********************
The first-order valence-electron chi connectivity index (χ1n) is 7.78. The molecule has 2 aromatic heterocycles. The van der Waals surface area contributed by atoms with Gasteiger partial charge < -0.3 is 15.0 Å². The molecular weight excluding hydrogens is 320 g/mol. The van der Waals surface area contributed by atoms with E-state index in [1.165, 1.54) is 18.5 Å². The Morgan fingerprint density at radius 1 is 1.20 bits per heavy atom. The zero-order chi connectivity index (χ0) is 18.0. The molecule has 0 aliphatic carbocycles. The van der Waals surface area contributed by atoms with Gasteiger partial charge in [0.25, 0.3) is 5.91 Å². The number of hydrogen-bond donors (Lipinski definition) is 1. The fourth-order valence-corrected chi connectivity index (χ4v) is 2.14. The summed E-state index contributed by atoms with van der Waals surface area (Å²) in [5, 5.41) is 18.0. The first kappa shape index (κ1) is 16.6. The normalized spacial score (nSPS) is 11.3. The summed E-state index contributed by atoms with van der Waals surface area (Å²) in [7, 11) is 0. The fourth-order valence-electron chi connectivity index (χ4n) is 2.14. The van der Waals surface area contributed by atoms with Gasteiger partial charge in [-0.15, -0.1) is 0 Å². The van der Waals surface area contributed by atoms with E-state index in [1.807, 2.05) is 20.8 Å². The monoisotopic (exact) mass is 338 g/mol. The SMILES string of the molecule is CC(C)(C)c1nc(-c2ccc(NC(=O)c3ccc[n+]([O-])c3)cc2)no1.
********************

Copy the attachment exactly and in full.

The first-order valence-electron chi connectivity index (χ1n) is 7.78. The molecule has 2 aromatic heterocycles. The van der Waals surface area contributed by atoms with Gasteiger partial charge < -0.3 is 15.0 Å². The molecular weight excluding hydrogens is 320 g/mol. The van der Waals surface area contributed by atoms with E-state index in [1.165, 1.54) is 18.5 Å². The Morgan fingerprint density at radius 1 is 1.20 bits per heavy atom. The zero-order chi connectivity index (χ0) is 18.0. The molecule has 0 aliphatic carbocycles. The van der Waals surface area contributed by atoms with Gasteiger partial charge in [0.25, 0.3) is 5.91 Å². The number of hydrogen-bond donors (Lipinski definition) is 1. The fourth-order valence-corrected chi connectivity index (χ4v) is 2.14. The summed E-state index contributed by atoms with van der Waals surface area (Å²) in [5, 5.41) is 18.0. The first kappa shape index (κ1) is 16.6. The normalized spacial score (nSPS) is 11.3. The summed E-state index contributed by atoms with van der Waals surface area (Å²) in [7, 11) is 0. The fourth-order valence-electron chi connectivity index (χ4n) is 2.14. The van der Waals surface area contributed by atoms with Gasteiger partial charge in [-0.15, -0.1) is 0 Å². The van der Waals surface area contributed by atoms with E-state index in [1.807, 2.05) is 20.8 Å². The monoisotopic (exact) mass is 338 g/mol. The SMILES string of the molecule is CC(C)(C)c1nc(-c2ccc(NC(=O)c3ccc[n+]([O-])c3)cc2)no1.